Although reforms have generated some major successes—including the killing of Osama bin Laden this year—not all intelligence improvement efforts have actually produced improvements. Some reforms have failed. Many have not gone far enough or fast enough. Others have proven counterproductive, creating more red tape and fatigue than results. Recent terrorist plots, including the 2009 Fort Hood shootings, the 2009 Christmas Day underwear bomber, and the May 2010 Times Square car bomb plot, remind us all too well that serious weaknesses remain in the American intelligence system.

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Al Qaeda is down, not out

Talk of strategically defeating Al Qaeda is all the rage in theWhite House these days. Defense Secretary Leon Panetta used the “D-word” in July. President Obama declared in his new counter-terrorism strategy, “We can say with growing confidence… that we have put Al Qaeda on the path to defeat.” Compared to the woeful state of the economy, terrorism has become the administration’s feel-good story of the year.

“Defeat” is a big word. It is also dangerously misleading. Yes, the United States has made great strides in the last decade to harden targets, improve intelligence and degrade the capabilities of violent Islamist extremists. Osama bin Laden’s death was a major accomplishment. But the fight is nowhere close to being won, and America’s most perilous times may lie ahead. Three reasons explain why.

The first is that strategically defeating Al Qaeda is not nearly as important as it sounds. After 9/11, Al Qaeda morphed into a more complicated, decentralized and elusive threat consisting of three elements: core Al Qaeda; affiliates or franchise groups operating in places like Yemen and Somalia with loose ties to the core group; and homegrown terrorists inspired by violent extremism, often through the Internet in the comfort of their own living rooms.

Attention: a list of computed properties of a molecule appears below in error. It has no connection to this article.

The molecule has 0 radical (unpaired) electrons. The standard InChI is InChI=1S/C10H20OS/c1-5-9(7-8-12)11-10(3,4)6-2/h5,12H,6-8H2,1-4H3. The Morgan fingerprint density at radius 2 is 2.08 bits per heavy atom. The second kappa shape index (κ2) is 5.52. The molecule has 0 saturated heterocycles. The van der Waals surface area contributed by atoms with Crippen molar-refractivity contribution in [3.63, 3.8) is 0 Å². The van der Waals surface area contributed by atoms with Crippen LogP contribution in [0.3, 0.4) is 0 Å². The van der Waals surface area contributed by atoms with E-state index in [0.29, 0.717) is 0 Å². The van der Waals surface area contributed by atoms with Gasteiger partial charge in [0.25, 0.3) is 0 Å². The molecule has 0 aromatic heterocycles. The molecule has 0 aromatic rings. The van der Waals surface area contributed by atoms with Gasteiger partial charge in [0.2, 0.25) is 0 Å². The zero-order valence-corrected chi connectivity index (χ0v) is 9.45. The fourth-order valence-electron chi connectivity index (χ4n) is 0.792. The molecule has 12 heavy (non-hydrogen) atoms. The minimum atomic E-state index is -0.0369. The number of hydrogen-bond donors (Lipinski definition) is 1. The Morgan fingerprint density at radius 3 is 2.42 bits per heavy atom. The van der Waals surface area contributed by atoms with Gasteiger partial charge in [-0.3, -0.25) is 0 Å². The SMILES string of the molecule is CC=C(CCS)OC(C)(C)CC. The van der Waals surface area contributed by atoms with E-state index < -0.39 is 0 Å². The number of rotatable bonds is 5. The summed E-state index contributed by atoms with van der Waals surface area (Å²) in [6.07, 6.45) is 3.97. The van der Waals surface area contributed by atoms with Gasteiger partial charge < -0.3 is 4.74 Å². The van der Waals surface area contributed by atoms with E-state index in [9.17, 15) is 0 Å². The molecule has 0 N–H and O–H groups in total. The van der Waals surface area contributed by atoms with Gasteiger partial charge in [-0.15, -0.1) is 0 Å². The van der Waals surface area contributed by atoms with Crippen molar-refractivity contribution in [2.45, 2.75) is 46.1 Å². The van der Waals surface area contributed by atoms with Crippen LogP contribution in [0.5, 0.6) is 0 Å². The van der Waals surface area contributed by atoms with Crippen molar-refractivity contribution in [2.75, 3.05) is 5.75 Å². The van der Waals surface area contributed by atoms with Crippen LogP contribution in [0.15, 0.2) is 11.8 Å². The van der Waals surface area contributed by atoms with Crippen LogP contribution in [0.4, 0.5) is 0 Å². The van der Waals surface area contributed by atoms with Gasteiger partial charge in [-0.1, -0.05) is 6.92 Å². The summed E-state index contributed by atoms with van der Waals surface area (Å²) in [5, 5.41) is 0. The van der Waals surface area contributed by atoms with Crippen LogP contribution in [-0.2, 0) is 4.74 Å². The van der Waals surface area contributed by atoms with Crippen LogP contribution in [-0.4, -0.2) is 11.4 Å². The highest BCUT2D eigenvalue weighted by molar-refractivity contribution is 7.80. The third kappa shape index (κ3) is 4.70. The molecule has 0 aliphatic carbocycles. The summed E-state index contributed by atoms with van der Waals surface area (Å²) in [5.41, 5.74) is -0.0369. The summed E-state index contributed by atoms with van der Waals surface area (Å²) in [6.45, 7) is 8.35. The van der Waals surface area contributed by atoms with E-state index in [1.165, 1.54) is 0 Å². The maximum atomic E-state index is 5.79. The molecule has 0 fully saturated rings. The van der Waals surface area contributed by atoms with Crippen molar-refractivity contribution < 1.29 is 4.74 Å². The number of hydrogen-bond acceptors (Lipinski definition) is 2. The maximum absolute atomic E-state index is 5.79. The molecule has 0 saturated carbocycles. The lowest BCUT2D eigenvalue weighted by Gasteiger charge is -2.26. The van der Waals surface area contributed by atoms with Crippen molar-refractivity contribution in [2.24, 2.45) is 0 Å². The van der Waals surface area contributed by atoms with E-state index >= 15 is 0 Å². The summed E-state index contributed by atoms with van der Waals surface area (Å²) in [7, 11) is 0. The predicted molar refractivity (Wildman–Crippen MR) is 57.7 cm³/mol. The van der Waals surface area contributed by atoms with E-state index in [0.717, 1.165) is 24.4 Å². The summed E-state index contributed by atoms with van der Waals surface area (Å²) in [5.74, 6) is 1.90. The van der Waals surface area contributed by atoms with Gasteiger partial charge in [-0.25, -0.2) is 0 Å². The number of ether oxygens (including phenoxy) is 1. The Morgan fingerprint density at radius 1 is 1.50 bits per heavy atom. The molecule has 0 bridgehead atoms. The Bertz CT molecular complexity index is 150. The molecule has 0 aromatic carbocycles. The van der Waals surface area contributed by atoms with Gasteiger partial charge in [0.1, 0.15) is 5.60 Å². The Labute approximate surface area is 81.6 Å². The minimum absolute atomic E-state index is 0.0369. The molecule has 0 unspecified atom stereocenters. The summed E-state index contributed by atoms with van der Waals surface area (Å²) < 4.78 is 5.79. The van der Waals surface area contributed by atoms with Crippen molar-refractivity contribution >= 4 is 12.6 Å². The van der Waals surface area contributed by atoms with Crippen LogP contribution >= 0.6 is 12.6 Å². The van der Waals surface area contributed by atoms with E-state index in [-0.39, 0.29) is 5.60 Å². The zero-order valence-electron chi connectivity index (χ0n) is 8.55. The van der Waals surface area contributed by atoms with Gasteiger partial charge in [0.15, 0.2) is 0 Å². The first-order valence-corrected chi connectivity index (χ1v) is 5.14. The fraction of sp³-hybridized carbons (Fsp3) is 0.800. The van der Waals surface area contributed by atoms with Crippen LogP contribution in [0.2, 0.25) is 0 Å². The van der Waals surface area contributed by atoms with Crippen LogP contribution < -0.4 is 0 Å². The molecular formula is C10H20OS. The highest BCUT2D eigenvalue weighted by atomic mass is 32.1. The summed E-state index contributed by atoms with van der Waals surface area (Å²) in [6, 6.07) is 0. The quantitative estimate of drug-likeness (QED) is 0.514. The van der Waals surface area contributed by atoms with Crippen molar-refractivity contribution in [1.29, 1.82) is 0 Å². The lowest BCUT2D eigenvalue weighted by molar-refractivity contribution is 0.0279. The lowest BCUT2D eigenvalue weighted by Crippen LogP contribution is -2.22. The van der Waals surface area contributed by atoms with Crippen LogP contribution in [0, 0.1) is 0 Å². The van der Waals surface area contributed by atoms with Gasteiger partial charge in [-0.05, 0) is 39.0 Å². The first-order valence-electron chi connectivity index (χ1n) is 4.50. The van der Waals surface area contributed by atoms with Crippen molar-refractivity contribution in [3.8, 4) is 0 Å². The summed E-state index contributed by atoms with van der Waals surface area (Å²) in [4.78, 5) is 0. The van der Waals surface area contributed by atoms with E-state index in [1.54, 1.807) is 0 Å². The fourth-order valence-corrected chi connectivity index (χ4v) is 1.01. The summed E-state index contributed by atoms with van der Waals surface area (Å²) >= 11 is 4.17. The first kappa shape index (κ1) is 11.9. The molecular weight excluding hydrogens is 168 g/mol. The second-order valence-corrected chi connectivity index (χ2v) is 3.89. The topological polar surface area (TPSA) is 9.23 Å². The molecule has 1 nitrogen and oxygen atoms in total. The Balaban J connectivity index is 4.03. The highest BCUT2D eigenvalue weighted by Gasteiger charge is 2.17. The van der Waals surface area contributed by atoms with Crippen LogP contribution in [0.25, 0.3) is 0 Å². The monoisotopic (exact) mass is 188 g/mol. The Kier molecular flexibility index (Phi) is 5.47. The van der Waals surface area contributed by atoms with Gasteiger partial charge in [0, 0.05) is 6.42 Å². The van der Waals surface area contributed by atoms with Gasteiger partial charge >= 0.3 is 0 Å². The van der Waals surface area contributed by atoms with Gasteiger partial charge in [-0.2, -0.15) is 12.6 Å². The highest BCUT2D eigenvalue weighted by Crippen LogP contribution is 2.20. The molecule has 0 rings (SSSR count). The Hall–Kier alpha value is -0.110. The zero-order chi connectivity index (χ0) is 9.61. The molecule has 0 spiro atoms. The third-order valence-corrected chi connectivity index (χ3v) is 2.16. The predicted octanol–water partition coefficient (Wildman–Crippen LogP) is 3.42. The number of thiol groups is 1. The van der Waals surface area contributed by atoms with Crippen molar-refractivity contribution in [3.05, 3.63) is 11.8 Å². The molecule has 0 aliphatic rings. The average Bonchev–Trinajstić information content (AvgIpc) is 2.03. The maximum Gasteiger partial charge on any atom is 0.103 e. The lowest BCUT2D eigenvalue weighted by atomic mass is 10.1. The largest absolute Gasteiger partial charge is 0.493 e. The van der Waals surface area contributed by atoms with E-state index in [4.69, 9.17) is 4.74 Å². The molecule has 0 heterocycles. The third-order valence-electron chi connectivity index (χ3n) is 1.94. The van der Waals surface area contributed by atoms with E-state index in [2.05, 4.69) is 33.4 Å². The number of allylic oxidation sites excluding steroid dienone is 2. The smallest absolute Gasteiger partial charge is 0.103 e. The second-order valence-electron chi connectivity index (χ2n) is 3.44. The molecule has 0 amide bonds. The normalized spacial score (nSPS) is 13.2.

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Congress: A Pre-9/11 State of Mind

Ten years after 9/11, the least reformed part of America’s intelligence system is not the Central Intelligence Agency (CIA) or the Federal Bureau of Investigation (FBI), but the United States Congress. The September 11th terrorist attacks sparked major efforts to transform executive branch intelligence agencies. These include the creation of the Office of the Director of National Intelligence (ODNI), the most sweeping intelligence restructuring since the establishment of the CIA in 1947; the formation of the Department of Homeland Security (DHS), which combined twenty-two agencies and two-hundred thousand employees to provide "one face at the border;" dramatic initiatives to transform the FBI from a law enforcement to domestic intelligence agency; and the proliferation of more than seventy regional, state, and local terrorist fusion centers to integrate terrorist threat reporting across the country.